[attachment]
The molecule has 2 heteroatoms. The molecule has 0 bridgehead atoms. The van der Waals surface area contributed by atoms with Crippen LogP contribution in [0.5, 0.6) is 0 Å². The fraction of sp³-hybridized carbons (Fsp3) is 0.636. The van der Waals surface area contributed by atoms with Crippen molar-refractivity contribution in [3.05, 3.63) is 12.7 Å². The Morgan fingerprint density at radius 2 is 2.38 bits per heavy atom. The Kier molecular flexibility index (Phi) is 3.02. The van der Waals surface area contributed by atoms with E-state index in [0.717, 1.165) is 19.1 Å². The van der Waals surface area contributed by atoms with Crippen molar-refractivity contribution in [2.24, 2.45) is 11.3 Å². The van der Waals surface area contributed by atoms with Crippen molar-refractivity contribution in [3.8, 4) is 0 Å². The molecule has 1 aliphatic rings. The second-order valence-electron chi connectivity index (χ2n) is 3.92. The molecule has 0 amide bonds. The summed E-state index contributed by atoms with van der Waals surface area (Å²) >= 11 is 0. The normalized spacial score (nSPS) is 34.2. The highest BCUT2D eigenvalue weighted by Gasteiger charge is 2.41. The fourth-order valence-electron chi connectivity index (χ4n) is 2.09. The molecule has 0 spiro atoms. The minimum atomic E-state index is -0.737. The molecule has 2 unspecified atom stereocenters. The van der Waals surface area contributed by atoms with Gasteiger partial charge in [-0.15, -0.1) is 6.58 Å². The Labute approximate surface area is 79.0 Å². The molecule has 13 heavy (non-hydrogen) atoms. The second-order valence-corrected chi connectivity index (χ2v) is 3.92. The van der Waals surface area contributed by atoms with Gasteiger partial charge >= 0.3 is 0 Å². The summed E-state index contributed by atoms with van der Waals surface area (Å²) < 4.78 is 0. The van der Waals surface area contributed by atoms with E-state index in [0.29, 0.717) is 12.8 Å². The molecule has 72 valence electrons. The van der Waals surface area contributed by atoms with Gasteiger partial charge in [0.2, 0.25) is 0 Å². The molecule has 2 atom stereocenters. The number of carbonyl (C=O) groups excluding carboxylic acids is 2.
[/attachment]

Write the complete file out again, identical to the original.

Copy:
The molecule has 2 heteroatoms. The molecule has 0 bridgehead atoms. The van der Waals surface area contributed by atoms with Crippen LogP contribution in [0.5, 0.6) is 0 Å². The fraction of sp³-hybridized carbons (Fsp3) is 0.636. The van der Waals surface area contributed by atoms with Crippen molar-refractivity contribution in [3.05, 3.63) is 12.7 Å². The Morgan fingerprint density at radius 2 is 2.38 bits per heavy atom. The Kier molecular flexibility index (Phi) is 3.02. The van der Waals surface area contributed by atoms with E-state index in [0.717, 1.165) is 19.1 Å². The van der Waals surface area contributed by atoms with Crippen molar-refractivity contribution in [2.24, 2.45) is 11.3 Å². The van der Waals surface area contributed by atoms with Crippen molar-refractivity contribution in [3.8, 4) is 0 Å². The molecule has 1 aliphatic rings. The second-order valence-electron chi connectivity index (χ2n) is 3.92. The molecule has 0 amide bonds. The summed E-state index contributed by atoms with van der Waals surface area (Å²) >= 11 is 0. The normalized spacial score (nSPS) is 34.2. The highest BCUT2D eigenvalue weighted by Gasteiger charge is 2.41. The fourth-order valence-electron chi connectivity index (χ4n) is 2.09. The molecule has 0 spiro atoms. The minimum atomic E-state index is -0.737. The molecule has 2 unspecified atom stereocenters. The van der Waals surface area contributed by atoms with Gasteiger partial charge in [-0.15, -0.1) is 6.58 Å². The Labute approximate surface area is 79.0 Å². The molecule has 13 heavy (non-hydrogen) atoms. The second-order valence-corrected chi connectivity index (χ2v) is 3.92. The van der Waals surface area contributed by atoms with Gasteiger partial charge >= 0.3 is 0 Å². The summed E-state index contributed by atoms with van der Waals surface area (Å²) < 4.78 is 0. The van der Waals surface area contributed by atoms with E-state index in [0.29, 0.717) is 12.8 Å². The molecule has 72 valence electrons. The van der Waals surface area contributed by atoms with Gasteiger partial charge in [0.2, 0.25) is 0 Å². The molecule has 2 atom stereocenters. The number of carbonyl (C=O) groups excluding carboxylic acids is 2.